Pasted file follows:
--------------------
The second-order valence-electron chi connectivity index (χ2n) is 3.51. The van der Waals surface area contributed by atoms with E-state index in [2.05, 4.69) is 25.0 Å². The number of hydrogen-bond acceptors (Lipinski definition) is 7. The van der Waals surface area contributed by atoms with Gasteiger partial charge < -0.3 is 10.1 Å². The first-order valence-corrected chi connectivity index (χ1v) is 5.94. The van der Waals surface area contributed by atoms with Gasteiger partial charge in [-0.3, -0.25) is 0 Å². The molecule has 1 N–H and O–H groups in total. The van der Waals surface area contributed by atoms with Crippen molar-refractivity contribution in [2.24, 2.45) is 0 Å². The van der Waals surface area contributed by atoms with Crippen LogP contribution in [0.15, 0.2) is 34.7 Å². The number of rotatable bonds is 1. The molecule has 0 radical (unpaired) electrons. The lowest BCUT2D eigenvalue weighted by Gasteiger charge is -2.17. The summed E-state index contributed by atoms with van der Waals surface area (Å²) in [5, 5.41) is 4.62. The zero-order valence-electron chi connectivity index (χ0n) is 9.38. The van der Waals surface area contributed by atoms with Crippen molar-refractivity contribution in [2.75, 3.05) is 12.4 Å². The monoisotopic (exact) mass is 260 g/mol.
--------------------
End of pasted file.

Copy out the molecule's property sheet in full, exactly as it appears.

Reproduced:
The second-order valence-electron chi connectivity index (χ2n) is 3.51. The van der Waals surface area contributed by atoms with E-state index in [2.05, 4.69) is 25.0 Å². The number of hydrogen-bond acceptors (Lipinski definition) is 7. The van der Waals surface area contributed by atoms with Gasteiger partial charge < -0.3 is 10.1 Å². The first-order valence-corrected chi connectivity index (χ1v) is 5.94. The van der Waals surface area contributed by atoms with Gasteiger partial charge in [-0.3, -0.25) is 0 Å². The molecule has 1 N–H and O–H groups in total. The van der Waals surface area contributed by atoms with Crippen molar-refractivity contribution in [2.24, 2.45) is 0 Å². The van der Waals surface area contributed by atoms with Crippen LogP contribution in [0.15, 0.2) is 34.7 Å². The number of rotatable bonds is 1. The molecule has 0 radical (unpaired) electrons. The lowest BCUT2D eigenvalue weighted by Gasteiger charge is -2.17. The summed E-state index contributed by atoms with van der Waals surface area (Å²) in [5, 5.41) is 4.62. The zero-order valence-electron chi connectivity index (χ0n) is 9.38. The van der Waals surface area contributed by atoms with Crippen molar-refractivity contribution in [2.75, 3.05) is 12.4 Å². The monoisotopic (exact) mass is 260 g/mol.